“The last thing anybody in the city wants is to get a report of someone being run over because they had to walk around a group of people,” she said.
While weekends are busy, pedestrian traffic elevates significantly for major events such as July 4, and city officials are “looking at a holistic sense of public safety” in making sure that thousands of people, including those in wheelchairs and with strollers, can move down the street and maintain some personal space, Adams David said.
Crowd control an issue
Shop Local Raleigh Executive Director Jennifer Martin criticized the city’s handling of the situation. She doesn’t understand how shutting down outside areas for about seven bars will address the larger issue of crowd control when restaurants in the area also serve drinks to late-night crowds. City Council members took the proper next step, she said, when they sent the issue to committee.
“We need to work together,” Martin said.
The city’s current rules relating to outdoor dining on city sidewalks outline general requirements for a “restaurant property” to get a permit, but don’t define what a restaurant is.
Under the new proposal, only eating establishments in which alcoholic beverage sales don’t exceed 70 percent of their revenue and food businesses are eligible for permits.
The terms and definitions are based on state ABC regulations, Fulton said, which define a food business as one that typically sells food to go, such as a bakery or grocery store. Food businesses, however, also include stores selling wine for consumption off the premises.
The proposed exclusion of bars would affect seven businesses, said Martha Lobo, the city’s zoning enforcement inspector. Those include Medford’s clubs – Paddy O’Beers, Coglin’s and Common 414, along with Foundation, Capital City Tavern, and, with recent permit requests,The Anchor Bar and Alchemy Raleigh.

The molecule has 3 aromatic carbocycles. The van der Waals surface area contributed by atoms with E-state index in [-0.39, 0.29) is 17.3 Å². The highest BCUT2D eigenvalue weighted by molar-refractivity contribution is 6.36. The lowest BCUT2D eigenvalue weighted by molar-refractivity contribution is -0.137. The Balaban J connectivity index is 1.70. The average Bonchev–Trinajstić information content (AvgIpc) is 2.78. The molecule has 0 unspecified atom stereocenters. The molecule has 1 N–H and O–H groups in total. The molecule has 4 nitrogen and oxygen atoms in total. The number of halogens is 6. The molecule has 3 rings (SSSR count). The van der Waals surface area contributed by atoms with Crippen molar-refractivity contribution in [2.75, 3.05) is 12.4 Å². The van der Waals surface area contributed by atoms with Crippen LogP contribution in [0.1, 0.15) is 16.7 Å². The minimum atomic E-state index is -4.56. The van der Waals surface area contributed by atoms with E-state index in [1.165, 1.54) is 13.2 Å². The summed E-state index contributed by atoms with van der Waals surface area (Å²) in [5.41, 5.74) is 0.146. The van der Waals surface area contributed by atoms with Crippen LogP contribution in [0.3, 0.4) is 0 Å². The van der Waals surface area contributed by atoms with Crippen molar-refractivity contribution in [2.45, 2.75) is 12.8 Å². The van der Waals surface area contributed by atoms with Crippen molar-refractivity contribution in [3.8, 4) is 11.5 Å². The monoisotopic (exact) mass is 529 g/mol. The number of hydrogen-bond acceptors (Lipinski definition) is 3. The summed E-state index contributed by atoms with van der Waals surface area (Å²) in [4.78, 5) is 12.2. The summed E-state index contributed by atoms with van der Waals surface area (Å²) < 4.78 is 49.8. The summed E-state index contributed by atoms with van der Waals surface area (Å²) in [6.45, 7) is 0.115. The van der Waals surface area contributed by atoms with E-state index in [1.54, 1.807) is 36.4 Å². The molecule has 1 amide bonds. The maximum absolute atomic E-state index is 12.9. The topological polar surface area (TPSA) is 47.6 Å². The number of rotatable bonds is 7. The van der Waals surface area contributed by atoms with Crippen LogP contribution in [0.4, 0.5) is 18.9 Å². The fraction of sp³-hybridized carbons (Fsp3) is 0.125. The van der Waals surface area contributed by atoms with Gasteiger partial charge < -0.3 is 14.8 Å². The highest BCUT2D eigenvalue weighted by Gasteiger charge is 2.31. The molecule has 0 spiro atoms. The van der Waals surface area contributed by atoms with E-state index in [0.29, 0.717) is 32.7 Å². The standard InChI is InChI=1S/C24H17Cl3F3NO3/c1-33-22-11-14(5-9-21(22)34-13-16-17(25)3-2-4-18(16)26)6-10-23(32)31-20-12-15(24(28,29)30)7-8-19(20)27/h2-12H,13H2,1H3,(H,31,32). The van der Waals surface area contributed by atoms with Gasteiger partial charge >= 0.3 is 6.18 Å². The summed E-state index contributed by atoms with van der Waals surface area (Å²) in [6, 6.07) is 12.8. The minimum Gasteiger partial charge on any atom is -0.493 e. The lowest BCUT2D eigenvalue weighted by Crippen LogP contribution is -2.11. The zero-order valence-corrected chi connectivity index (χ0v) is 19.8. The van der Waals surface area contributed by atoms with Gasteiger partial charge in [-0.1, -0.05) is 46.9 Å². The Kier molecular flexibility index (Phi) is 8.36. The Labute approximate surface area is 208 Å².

The purpose of the ordinance was always outdoor dining, city officials have said. The sidewalk problems, Lobo said, typically come into play at about 10 p.m. It’s one thing for 20 people to sit at tables and eat dinner. It’s another to have 40 people standing outside in that same space, she said.
The proposal, which is based on an Austin, Texas, ordinance, includes restrictions – no minibars or cash registers in outdoor dining area – violations, penalties and an appeals process.
Adams David said the proposal follows about six complaints about sidewalk seating between Brewgaloo and Memorial Day weekend. While no bars have been cited with breaking city rules, Fulton said the proposal comes after the city tried to work with bars and informing them about ongoing concerns.
It got to the point where the city needed to take steps to encourage “proper enforcement and proper compliance with policies,” she said.
Medford said while there have been conversations about crowd control and customers lingering in areas that should be open for pedestrians, no one has said anything about his minibars. As late as April, he received approval to open an outside bar at Coglin’s for five different events – Brewgaloo, a gay pride festival, two food truck rodeos and July 4. A Raleigh Police Department official signed off on the report and wrote out other requirements, including additional security.
ABC spokesperson Agnes Stevens said the state organization would need to hear from the city before the organization could answer definitively how city concerns would impact ABC’s approval for the temporary permit extension at Coglin’s for the upcoming food truck rodeo on June 14 and the July 4 celebration.
At the heart of the city’s concern, is that Medford strayed from Coglin’s outdoor site plan that the city approved for the space.
Will Marks, who has lived on Fayetteville Street for two years, said he was glad to see that the city was getting back to the original dining intent of the rule, as his sleep has been affected by the late-night congregating crowd.
Marks said he understand that the rules were more relaxed initially, but he’s ready for some rules that will help tame the sidewalk night life.
“The city is trying to get back on track in the right direction,” he said.